Going back to that finale though – it's punch-the-air great. Luke and Vader's duel is one of the best (if not the best) in the series and the space fight with Lando is fantastic, especially when you consider that it was made in 1983. You really feel that resolution in both a character and narrative sense as our heroes celebrate their victory and commiserate the deaths of their fallen friends.

The introduction of the Emperor (Ian McDiarmid) is genuinely terrifying whilst supporting characters like Jabba, Salacious Crumb, Wicket and Nien Numb showcase Lucas' imaginative character design. All in all, this is a great film that sees one of cinemas greatest trilogies conclude in entertaining fashion.

3rd – Star Wars: The Last Jedi (2017, dir. Rian Johnson)


Divisive doesn't even begin to cover it when discussing The Last Jedi. Has there been a blockbuster film in recent memory that has divided audiences as markedly as Rian Johnson's profoundly strange and subversive sequel to The Force Awakens?

I'll be the first to admit that I was at a loss for words after my first viewing of The Last Jedi. Johnson packs so much into the gargantuan runtime (the longest Star Wars film to date) that it feels like the middle and final chapter of a trilogy all rolled into one film. From Snoke's (Andy Serkis) sudden demise, Holdo's arc from uncertain leader to sacrificial martyr and Rey and Kylo's emotional tug-of-war, The Last Jedi has a lot of ground to cover – and that's just the new characters.

Carrie Fisher is afforded an emotional farewell while Mark Hamill serves up what might just be his best-ever performance as Luke Skywalker, the jaded and resentful hermit who faces an insurmountable and formidable legacy. Luke's farewell, while unexpected, is a beautiful, poetic moment that both pulls the rug from under the audience and causes everything to click neatly into place.

Johnson doesn't shy away from traversing new territory either; not since the original trilogy has the Force been explored in such a new and meaningful manner. From new Jedi abilities to a nuanced and powerful examination of the harmful light/dark dichotomy, Johnson's film restores a sense of mysticism and magic to the Star Wars universe. In dispensing with galactic politics and narrowing in on meaningful relationships and emotional character beats, The Last Jedi somehow accomplishes the impossible in forging a narrative that is innately personal to our protagonists – Rey, Kylo and Poe particularly – and huge in scale. That final shot is stirring and masterful stuff that surmises in the simplest terms the power of hope, love and imagination.

It's not perfect – that Fathier chase through the streets of Canto Bight is overlong and Benicio del Toro's DJ presents a missed opportunity – but The Last Jedi only gets better and better the more I think about it, and more than deserves its placing amongst Lucas' iconic originals in this list.

2nd – Star Wars (1977, dir. George Lucas)


For many people of a certain age, Star Wars was a watershed moment in their cinema-going life. Combining a dashing young cast, revolutionary special effects and an ambitious premise that whisked audiences off to a galaxy far, far away, George Lucas' Star Wars caused a pop culture storm so large that we can still feel the effects to this day.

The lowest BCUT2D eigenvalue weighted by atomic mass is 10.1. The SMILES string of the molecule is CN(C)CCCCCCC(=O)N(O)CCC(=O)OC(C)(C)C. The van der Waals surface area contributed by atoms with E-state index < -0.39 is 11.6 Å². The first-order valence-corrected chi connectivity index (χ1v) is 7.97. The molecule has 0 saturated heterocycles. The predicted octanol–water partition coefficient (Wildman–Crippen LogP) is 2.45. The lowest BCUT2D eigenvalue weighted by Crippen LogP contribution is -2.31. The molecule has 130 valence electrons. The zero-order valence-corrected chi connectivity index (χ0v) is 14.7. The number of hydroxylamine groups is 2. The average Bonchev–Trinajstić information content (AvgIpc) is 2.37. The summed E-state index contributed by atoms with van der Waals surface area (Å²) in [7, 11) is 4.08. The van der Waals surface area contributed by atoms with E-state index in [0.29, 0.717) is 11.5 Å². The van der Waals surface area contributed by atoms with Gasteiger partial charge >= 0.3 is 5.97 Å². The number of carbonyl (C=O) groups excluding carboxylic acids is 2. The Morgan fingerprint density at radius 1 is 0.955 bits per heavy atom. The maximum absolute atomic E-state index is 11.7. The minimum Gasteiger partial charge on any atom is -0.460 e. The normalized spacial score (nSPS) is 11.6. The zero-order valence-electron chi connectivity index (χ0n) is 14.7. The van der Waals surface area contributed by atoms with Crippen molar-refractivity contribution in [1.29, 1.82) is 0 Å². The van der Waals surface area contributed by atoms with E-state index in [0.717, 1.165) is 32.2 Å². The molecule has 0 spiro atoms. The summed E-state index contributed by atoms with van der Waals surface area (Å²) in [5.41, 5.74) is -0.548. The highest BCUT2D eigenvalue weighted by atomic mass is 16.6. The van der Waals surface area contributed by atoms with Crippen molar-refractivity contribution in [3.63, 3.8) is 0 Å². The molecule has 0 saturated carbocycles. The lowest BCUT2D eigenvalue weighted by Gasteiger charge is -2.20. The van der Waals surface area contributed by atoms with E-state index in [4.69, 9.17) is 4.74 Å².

Every frame of this film is burned into my brain, from the iconic opening shot of Darth Vader's imposing Star Destroyer passing overhead to the stirring medal ceremony at the end. The characters leap from the screen – Mark Hamill as Luke Skywalker is your archetypical small town hero, whilst Carrie Fisher's Princess Leia becomes a female cinema icon the second she graces the screen. And what can we say about Han Solo (Harrison Ford) that hasn't already been said. He's one of the most famous antiheroes in cinema history. 

It's bold, audacious and striking - what other summer blockbuster opens with almost 20 solid minutes of just two droids, one of which one communicates via bleeps and whistles, and refuses to introduce our eventual protagonist until well into the first act? It might be the go-to film when discussing the 'heroes journey', but Star Wars does a lot to carve it's own path. To audiences in the 1977, it was instantly familiar yet refreshing.

1st – Star Wars: The Empire Strikes Back (1980, dir. Irvin Kershner) 


1977's Star Wars set the franchise in motion, but it's the follow-up, The Empire Strikes Back, that goes above and beyond. It sets the template for successful sequels, both deepening our understanding of the Star Wars universe and furthering the character development established in Episode IV. It's darker without straying into morbidity, as well as exciting, humorous and emotional.

The film suffered a famously troubled production period. The rapidly ballooning budget nearly bankrupted Lucas and adverse weather conditions, script issues and financial constraints all pointed towards Empire sullying the name of the original film. In fact, upon opening in cinemas, Empire was on the receiving end of several unenthusiastic reviews.

However, in the intervening years, the film has gone on to earn widespread acclaim and is regarded as an equal to Star Wars. For me, it's an intensely close call; I love the original, but Empire is where we really get into the meat of the story. We meet Jedi Master Yoda, Han and Leia get serious and Luke charges headfirst into his duel with Vader, discovers his true parentage and flees having lost the battle.

Thrilling from start to finish, The Empire Strikes Back is a game-changing sequel to a film that already changed the game. It's the benchmark by which I measure all sequels and continues to astound and entertain me to this day.

Which Star Wars film is your favourite? What did you think of Solo: A Star Wars Story? Let me know in the comments section below! Thanks for reading.